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K Kinder, A Otani, M Friedlander; Bone Marrow-Derived Endothelial Progenitor Cells Can Utilize an Ocular Astrocytic Template to Establish Retinal Vasculature . Invest. Ophthalmol. Vis. Sci. 2002;43(13):2748.
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© ARVO (1962-2015); The Authors (2016-present)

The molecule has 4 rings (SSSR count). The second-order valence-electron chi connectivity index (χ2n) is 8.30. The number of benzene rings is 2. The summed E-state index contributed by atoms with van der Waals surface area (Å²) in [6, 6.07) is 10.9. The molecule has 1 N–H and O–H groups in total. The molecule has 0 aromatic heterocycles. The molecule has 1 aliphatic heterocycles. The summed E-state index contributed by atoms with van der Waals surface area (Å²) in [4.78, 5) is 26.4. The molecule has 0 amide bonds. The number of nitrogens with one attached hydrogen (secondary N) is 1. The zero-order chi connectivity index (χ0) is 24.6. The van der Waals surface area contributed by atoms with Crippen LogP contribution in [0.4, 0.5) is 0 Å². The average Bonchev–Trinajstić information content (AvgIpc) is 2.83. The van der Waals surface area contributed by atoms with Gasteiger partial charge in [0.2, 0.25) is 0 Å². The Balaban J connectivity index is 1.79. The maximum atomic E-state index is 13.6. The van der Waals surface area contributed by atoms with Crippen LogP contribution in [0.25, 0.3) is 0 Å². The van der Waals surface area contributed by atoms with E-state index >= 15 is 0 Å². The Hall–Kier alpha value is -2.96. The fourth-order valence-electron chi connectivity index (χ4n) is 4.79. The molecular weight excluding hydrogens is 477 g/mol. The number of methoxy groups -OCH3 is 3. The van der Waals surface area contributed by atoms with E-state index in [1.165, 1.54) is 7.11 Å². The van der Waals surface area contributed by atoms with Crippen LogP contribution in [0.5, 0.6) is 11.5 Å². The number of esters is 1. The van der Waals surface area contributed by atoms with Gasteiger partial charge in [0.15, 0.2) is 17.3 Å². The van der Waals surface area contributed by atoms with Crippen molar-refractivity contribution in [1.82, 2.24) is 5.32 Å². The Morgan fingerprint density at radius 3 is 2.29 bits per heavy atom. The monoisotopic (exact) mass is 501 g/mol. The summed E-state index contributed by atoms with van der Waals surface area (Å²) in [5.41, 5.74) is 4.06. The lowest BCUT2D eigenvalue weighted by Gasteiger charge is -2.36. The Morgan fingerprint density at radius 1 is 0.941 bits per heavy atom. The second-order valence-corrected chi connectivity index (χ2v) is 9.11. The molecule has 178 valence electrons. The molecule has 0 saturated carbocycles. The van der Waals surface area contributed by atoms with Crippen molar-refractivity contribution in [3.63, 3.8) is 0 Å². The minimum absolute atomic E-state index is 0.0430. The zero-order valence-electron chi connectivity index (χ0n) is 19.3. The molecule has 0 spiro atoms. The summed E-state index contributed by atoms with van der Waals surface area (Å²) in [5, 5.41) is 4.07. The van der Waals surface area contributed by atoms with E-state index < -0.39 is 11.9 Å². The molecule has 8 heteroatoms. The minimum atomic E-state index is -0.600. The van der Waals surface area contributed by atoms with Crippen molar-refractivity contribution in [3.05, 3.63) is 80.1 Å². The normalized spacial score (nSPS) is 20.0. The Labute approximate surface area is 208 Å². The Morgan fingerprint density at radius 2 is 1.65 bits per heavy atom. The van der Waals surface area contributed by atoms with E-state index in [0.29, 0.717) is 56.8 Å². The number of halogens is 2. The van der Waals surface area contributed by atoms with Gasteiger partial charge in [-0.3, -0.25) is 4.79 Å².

Purpose: Recent studies have shown that bone marrow derived endothelial progenitor cells (EPCs) can participate in postnatal angiogenesis. A close association between retinal astrocytes and developing retinal vessels is known. We have recently shown that an astrocytic template exists at the time of birth and that the endothelial cells utilize this template to form the retinal vasculature. In this study we examine the behavior of intravitreally injected EPCs in neonatal and adult murine angiogenic models and their relationship to the astrocytic template. Method: MACS was used to separate Lin- endothelial progenitor cells from eGFP transgenic murine bone marrow. Cells were injected intravitreally into P2 mouse eyes and collected at various time points. Cells were also injected into murine adult eyes with laser/injury- induced neovascularization. Retinas were analyzed by staining with antibodies to Collagen IV, CD 31, and GFAP. Results: We found that only Lin- EPCs localize to the astrocytic template after intravitreal injection. Time course studies show that these cells form vessels that are incorporated within the native vasculature. This does not occur in normal adult retinas. However, when the adult retinas are mechanically disrupted, the injected cells selectively accumulate on the glial enriched repair site, prior to neovascularization. This was not observed when Lin + cells or non-retinal murine endothelial cells were injected. Conclusion: Intravitreally injected Lin - EPC's derived from adult mouse bone marrow will selectively target neonatal mouse retinal astrocytic templates and glial-enriched regions of injured adult retinas. Thus, these cells have the potential to selectively target sites of retinal neovascularization and may be useful in the delivery of therapeutic agents to areas of abnormal angiogenesis or vascular leak.
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